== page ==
Charging via a 50kW DC rapid-charger takes it from empty to 80% in little more than 40 minutes.
All this sounds great, but how does the U5 drive?
Maybe it’s because Chinese roads are similarly rutted and potholed, because the U5 - almost entirely unchanged mechanically from its Chinese spec - coped with the worst we could throw at it admirably.
Yes, it wallows a bit in the bends and the steering feels a touch light and some degrees away from being crisply precise, but overall it offers a straightforward, comfort-orientated drive. It strikes a decent balance between comfort and control. Yes, there are some compromises and rough edges, but for family life it’s likely okay.
Performance is also on the right side of enough. As with all EVs, acceleration from a standstill is instant and initial acceleration brisk. Progress is quiet, too, with road and wind noise damped and the whir of the electric motor only audible if you really listen for it.
So far so good, but is it really as good as the opposition?
It depends what you consider to be the opposition. Priced right, it will be more than a match for the latest launches from MG, including the shorter-range ZS EV, which is probably the target audience where it will get most cut through.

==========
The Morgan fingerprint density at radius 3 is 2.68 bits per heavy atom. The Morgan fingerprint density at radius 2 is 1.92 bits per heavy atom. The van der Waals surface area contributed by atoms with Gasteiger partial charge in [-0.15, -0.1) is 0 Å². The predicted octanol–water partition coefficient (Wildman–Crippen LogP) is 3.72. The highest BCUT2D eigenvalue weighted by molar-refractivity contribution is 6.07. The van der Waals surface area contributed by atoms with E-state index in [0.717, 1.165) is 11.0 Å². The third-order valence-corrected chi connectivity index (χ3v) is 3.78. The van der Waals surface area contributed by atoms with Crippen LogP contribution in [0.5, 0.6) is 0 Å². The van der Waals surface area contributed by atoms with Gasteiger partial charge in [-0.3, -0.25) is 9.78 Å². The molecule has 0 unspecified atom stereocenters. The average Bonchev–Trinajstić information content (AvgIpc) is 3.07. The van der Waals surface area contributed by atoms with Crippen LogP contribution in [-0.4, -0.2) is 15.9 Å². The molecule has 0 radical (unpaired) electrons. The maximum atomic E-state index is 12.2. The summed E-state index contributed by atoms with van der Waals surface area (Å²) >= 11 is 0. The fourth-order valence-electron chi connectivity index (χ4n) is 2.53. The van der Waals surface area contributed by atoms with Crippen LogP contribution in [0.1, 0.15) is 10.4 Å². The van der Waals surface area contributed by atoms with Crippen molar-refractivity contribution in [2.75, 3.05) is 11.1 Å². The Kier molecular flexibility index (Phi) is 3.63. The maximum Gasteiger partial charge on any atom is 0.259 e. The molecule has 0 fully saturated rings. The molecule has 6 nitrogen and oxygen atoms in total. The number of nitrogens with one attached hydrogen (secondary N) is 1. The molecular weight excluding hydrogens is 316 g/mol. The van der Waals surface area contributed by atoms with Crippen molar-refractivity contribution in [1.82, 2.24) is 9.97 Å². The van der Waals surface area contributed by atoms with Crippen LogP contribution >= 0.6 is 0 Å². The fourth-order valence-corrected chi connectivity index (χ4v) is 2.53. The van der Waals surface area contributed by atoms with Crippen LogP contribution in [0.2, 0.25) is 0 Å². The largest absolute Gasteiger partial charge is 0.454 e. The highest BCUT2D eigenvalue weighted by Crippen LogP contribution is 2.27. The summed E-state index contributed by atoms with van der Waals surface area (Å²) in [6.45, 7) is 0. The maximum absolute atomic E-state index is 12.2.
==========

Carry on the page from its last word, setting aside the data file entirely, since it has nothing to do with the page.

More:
But it also makes a case for itself against the Kia e-Niro, Hyundai Kona, Nissan Ariya and Skoda Enyaq. While it is shades worse to drive and short of finesse, it has space and price in its favour. Try it and you might find it is a closer competition than you might think.
The Aiways U5 won’t necessarily set your pulse racing, but it certainly offers enough to warrant your consideration, and after a test drive likely enough to make you consider your priorities a bit more carefully than you expected.
Aiways U5 specifications
Price from £40,000 (est)
On sale 2023
Motor Permanent magnet electric motor
Battery capacity 63kWh
Torque 228lb ft
Gearbox Single-speed automatic
Kerb weight 1770kg
Top speed 99mph
Range 249 miles